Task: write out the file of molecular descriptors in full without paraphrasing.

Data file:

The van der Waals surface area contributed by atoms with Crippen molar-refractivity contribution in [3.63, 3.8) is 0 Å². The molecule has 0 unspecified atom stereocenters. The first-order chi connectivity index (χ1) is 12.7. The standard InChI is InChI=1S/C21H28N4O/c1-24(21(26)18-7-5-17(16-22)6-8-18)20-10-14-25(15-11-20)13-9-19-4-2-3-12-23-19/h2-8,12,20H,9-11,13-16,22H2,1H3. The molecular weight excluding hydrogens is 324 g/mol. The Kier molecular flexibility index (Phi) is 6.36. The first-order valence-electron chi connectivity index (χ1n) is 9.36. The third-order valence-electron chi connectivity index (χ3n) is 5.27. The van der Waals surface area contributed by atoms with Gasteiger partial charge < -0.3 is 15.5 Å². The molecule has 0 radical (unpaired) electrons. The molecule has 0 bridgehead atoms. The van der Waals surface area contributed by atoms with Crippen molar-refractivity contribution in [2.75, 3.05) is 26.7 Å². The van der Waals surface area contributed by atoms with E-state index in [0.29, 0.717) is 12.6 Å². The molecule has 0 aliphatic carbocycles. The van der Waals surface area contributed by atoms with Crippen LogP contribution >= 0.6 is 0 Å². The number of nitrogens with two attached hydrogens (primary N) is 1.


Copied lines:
The van der Waals surface area contributed by atoms with Crippen molar-refractivity contribution in [3.63, 3.8) is 0 Å². The molecule has 0 unspecified atom stereocenters. The first-order chi connectivity index (χ1) is 12.7. The standard InChI is InChI=1S/C21H28N4O/c1-24(21(26)18-7-5-17(16-22)6-8-18)20-10-14-25(15-11-20)13-9-19-4-2-3-12-23-19/h2-8,12,20H,9-11,13-16,22H2,1H3. The molecular weight excluding hydrogens is 324 g/mol. The Kier molecular flexibility index (Phi) is 6.36. The first-order valence-electron chi connectivity index (χ1n) is 9.36. The third-order valence-electron chi connectivity index (χ3n) is 5.27. The van der Waals surface area contributed by atoms with Gasteiger partial charge < -0.3 is 15.5 Å². The molecule has 0 radical (unpaired) electrons. The molecule has 0 bridgehead atoms. The van der Waals surface area contributed by atoms with Crippen molar-refractivity contribution in [2.75, 3.05) is 26.7 Å². The van der Waals surface area contributed by atoms with E-state index in [0.29, 0.717) is 12.6 Å². The molecule has 0 aliphatic carbocycles. The van der Waals surface area contributed by atoms with Crippen LogP contribution >= 0.6 is 0 Å². The number of nitrogens with two attached hydrogens (primary N) is 1.